I have had my induction kit for quite some time now (Pipercross Viper) and some of the intake components are showing their age. My primary goal was to replace the rubber intake hose which sits between the AFM and the throttle body as this had a noticeable tear in the rubber (not all the way through yet).
I found a replacement part for it on Ali express which was cheap so thought I’d give it a go, and right sure enough when it arrived the part had the correct dimensions and the two breather ports either side. It was a bit on the thin / flimsy side though. I removed the intake components with the following action list:
- Clean Air Filter
- Replace the perished rubber hose
As with any job of this sort though, this list would quickly grow as I noticed the condition of some of the other parts which could use some TLC also. The air ducting which takes the air from the side vent in the engine bay into the intake was seriously perished: ripped and even the reinforced wiring was rusted.
The intake hose had quite a bit of oil in it, which I initially thought “Uh-oh, that can’t be good”, but after a bit of research I have now learnt that the hose which comes into the intake from the manifold is actually designed to do just that. Releasing pressure from the engine which results in oil and gasses recirculating back into the air intake. And this is why oil catch cans are fitted – I had always wondered!
So with that, I decided now would be a good time to redesign the intake system which is something I had been considering for some time. I set about finalising my design and shopping list and ended up with this:
- Replace the rubber intake hose with a silicone 45 degree reducer (80mm at the AFM to 70mm at the throttle body)
- Fit two self sealing barbs to the silicone reducer (Viper Performance)
- Replace the right angled breather hose (which uses an array of pipe sizes and joins to cover a short distance to the inlet manifold) with silicone. To avoid having to make right angled joins, I’ve opted for a reinforced flexible silicone which allows for tighter angles without kinking.
- Add an oil catch can with 13mm braided fuel hose connecting both sides back into the intake (I decided not to vent to atmosphere).
- Replace the intake ducting with silicone air duct hose
- Paint the AFM
- Tidy up the engine bay a bit
Hoses & Clamps all sourced from AutoSiliconeHoses.com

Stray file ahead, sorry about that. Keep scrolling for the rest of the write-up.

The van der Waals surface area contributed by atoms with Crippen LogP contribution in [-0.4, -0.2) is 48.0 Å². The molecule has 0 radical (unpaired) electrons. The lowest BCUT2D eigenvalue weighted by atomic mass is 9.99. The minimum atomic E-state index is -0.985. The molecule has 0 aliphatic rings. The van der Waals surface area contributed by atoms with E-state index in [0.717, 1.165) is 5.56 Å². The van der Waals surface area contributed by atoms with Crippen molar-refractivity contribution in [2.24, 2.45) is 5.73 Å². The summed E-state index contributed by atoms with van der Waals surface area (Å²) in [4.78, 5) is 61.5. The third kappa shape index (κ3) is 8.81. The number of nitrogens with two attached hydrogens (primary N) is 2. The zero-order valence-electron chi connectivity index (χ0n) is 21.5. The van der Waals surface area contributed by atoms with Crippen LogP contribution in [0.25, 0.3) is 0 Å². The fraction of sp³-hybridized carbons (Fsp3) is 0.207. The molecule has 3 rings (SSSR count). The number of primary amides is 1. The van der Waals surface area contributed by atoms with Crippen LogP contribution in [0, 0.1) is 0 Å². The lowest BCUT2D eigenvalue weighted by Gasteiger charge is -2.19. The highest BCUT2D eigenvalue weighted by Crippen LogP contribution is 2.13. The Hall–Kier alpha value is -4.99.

Self sealing take offs purchased from ViperPerformance.co.uk
Some of the parts started arriving while I was cleaning up the intake and engine bay.
The air duct hosing is awesome stuff, it’s springs straight back into position but is really flexible. As with the reinforced hose which really can handle sharp angles while maintaining its flow.
The throttle body was also quite dirty and I can clearly see (although the photo doesn’t show it very well) that there is a significant amount of build up inside the intake manifold. My plan is to run some Seafoam through the intake after I have connect everything back up.
I took the opportunity to paint the AFM and coolant overflow pipe in some gloss black engine enamel:
While I was cleaning up the engine bay I noticed that the engine bay temperature sensor was not where it was supposed to be! It was just dangling into the bay with an incredibly rusty bracket, so I sourced some Terry clips which worked perfectly as a replacement
Cleaning in progress before I start to assemble the new components, I had to take the opportunity to improve the lighting above the engine bay to better see what I’m doing!
I spent way longer than I had intended to cleaning all the parts of the engine and bay that I now had better access to, eventually having to draw a line under it so I could start putting things back together. I started test fitting some components, and found some brackets to support the catch can in an appropriate position using the same bolt as the cross brace (it’s hanging loose here hence the odd angle).
I’m happy with the placement and the angles from the test fit. I’ve decided to keep the full length on the intake side of the reducer elbow and trim the side closest to the AFM back a couple of inches. This will allow me to support the AFM on the angle bracket pictured above, keeping it up off the fuel filler pipes below it, and bring the whole assembly into the bay a bit more as it was touching the firewall as it was.
Started up no problem at all and sounds good, ready for a test drive!